Looking for where to do a few quick shopping this Ramadan without going out of your way? Check out @fsquam on Instagram. She has really nice items. Also see below a few of her collections.IMG_20170524_204041

Remember, no matter what you wear, with the right accessories and the right amount of confidence, there’s no stopping you.

 

 

Strange Bus Fellows, Food and Love in Traffic


Throwing back this Wednesday…

So I was on the notorious Lagos-Ibadan express-way some years ago trying to make it to my cousin’s wedding in time. Alas, the road had another plan in mind. The traffic was mind-numbing. All the while, Olamide’s “Yemi my lover” kept playing in my head. I don’t mean, earbuds-music-playing. I mean the voice-in-my-head-singing-kind.

Just when I thought my head wont stop singing, after about 3hrs in traffic already, someone decided to start sharing traffic tales – of how one time, they were stuck in traffic at Ikorodu heading to one of the Ijebu towns when they saw a bride being whisked away on a bike so she wouldn’t miss her own wedding.

Another talked of how one mother of the bride had to serve the wedding meal to people in traffic when she realized she might not be going anywhere that day.

While this was going on, one woman began coughing excessively so much that the person beside her started adjusting on the seat to give her enough space. This was at the time when Ebola was said to be in Lagos. Everyone on the bus began eyeing the woman like “e fit be ebola” even when we knew coughing was not one of the symptoms of the virus. The space ehn, it would conveniently take two people. The fear of Ebola sha. Who wan die?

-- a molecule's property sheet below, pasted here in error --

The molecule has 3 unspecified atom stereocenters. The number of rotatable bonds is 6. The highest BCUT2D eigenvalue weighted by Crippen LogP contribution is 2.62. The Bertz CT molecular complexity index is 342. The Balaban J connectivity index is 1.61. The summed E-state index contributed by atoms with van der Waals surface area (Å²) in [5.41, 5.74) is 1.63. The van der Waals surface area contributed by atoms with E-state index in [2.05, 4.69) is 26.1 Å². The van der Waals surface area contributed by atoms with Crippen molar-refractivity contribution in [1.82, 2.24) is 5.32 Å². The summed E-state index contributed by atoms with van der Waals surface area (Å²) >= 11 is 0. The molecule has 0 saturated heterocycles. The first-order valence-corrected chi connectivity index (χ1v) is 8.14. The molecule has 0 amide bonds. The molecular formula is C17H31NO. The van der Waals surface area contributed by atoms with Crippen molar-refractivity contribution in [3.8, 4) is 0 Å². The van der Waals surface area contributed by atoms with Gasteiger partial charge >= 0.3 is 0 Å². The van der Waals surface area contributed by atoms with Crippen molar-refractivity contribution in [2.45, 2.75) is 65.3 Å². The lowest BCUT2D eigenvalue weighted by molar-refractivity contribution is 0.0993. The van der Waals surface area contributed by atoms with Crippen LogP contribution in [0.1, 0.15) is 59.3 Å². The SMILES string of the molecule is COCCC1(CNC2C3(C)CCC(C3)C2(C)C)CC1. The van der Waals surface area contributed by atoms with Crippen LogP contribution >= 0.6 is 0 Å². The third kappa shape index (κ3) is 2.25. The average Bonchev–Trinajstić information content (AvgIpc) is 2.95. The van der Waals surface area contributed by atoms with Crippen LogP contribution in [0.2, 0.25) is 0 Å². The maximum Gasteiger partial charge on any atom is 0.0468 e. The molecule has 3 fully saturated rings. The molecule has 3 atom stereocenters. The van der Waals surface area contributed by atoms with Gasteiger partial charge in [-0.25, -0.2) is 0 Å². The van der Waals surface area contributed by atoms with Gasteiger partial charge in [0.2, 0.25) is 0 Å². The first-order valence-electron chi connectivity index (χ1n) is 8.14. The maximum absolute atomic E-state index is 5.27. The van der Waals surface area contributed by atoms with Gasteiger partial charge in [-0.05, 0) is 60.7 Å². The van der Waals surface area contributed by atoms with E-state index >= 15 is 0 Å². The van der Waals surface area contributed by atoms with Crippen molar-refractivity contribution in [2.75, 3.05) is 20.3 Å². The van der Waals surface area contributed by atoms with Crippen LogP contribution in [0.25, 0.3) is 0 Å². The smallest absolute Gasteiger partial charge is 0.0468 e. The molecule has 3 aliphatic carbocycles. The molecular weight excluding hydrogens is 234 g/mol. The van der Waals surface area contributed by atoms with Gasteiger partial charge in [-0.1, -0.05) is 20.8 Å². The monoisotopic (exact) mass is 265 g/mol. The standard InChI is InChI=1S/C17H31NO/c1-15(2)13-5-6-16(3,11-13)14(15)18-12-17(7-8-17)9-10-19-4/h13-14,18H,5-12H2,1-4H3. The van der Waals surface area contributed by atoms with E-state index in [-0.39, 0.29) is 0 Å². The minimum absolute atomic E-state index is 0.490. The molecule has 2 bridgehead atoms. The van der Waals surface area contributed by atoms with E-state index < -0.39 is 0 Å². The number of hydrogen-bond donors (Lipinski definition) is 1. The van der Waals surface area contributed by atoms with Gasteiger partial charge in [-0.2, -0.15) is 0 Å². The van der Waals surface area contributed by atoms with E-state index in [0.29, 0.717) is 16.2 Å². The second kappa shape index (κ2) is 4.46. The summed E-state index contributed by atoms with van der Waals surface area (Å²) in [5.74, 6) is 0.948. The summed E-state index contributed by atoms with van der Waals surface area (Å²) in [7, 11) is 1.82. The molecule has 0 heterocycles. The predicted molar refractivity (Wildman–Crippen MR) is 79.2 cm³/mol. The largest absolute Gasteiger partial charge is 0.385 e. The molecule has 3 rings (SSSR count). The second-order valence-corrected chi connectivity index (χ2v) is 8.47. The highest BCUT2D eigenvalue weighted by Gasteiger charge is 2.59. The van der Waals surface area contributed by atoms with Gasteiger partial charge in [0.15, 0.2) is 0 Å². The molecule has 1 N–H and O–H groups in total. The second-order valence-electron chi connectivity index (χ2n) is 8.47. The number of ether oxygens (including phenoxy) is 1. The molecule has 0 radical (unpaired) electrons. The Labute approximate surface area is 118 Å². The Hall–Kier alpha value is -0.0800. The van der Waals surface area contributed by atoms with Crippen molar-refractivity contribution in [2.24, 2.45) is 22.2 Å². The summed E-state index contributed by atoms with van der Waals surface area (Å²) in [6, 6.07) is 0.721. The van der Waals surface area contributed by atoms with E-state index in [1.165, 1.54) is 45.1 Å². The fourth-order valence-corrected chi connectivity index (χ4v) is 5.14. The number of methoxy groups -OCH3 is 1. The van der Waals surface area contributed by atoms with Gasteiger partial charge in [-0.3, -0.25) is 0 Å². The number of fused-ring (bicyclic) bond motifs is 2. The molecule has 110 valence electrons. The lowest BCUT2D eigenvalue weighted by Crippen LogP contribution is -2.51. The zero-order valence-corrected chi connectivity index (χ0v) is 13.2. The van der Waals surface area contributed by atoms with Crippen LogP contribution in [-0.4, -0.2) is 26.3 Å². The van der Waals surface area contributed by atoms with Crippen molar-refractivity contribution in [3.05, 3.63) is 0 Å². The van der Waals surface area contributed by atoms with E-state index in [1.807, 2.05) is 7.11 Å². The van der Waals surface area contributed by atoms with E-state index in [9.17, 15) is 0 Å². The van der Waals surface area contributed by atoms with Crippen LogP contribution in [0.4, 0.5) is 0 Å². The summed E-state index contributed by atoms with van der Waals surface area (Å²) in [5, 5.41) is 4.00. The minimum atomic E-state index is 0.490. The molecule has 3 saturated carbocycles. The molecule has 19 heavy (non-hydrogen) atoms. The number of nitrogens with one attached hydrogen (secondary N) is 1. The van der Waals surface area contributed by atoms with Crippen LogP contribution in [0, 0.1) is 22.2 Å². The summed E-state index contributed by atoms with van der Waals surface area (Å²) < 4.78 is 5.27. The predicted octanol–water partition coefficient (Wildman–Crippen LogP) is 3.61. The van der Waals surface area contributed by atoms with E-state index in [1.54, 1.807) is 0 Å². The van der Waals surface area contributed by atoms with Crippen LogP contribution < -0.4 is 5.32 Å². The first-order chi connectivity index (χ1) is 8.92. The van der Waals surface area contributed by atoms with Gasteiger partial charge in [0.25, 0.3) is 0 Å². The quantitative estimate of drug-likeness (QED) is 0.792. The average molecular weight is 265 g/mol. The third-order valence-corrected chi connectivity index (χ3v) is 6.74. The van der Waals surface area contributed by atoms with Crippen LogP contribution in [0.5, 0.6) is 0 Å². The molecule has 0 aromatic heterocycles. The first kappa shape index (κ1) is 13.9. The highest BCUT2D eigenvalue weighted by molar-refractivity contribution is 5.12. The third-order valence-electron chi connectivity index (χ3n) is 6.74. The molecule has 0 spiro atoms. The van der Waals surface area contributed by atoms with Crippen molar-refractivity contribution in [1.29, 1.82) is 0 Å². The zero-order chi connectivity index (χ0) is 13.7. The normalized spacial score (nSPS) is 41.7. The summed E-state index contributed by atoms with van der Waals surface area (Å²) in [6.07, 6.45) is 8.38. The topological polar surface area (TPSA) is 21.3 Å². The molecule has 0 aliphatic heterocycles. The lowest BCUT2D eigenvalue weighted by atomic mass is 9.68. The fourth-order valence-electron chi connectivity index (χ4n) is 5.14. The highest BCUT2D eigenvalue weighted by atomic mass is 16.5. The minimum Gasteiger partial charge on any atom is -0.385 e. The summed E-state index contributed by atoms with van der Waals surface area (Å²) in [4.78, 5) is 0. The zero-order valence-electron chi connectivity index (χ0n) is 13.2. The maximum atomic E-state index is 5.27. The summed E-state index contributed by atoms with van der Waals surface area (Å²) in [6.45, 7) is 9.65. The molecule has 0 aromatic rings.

Oh and there was the tale of a man who shared with us how he met his wife on a bus trip to Benin. With nothing else to talk about, we decided it was time to talk about how a lot of travellers miss their buses on that particular road because they got tired of sitting in traffic and decided to take a walk. By the time the traffic starts moving again, they can’t identify which bus is theirs.

What’s your traffic story?

House Hunting in Lagos: Things They Don’t Tell You


First things first, Lagos apartments are OVERPRICED. If you think you will get value for your money, please get ready to be shocked out of your wits. What you will find is that rent property quality is not even at par with the cost placed on it. I’ll get back to this in a bit.

Source: Google
Source: Google

So January 1st this year I had a list of what I want in 2017 and top of that list was paying my own rent. Rationale: My dad retires this year and it was past time papa mia stopped footing the rest of my responsibilities. Then I thought again, Olodi-Apapa (where I currently stay) is too far. I’ll search for a place in a central location in Lagos and pay.

Thus the search began. First I learnt that what I have known as a self-contained apartment all my life is called the Mini-flat in Lagos. So by Lagos definition, a self-contained apartment is just one-room with bathroom and toilet carved into a corner of it and a Mini-flat is usually a room, sitting-room, kitchen and toilet facilities in it. For me and everywhere I have lived (Ogun and Ondo) except Lagos, what I described as a self-contained apartment will be regarded as just what it is – a room.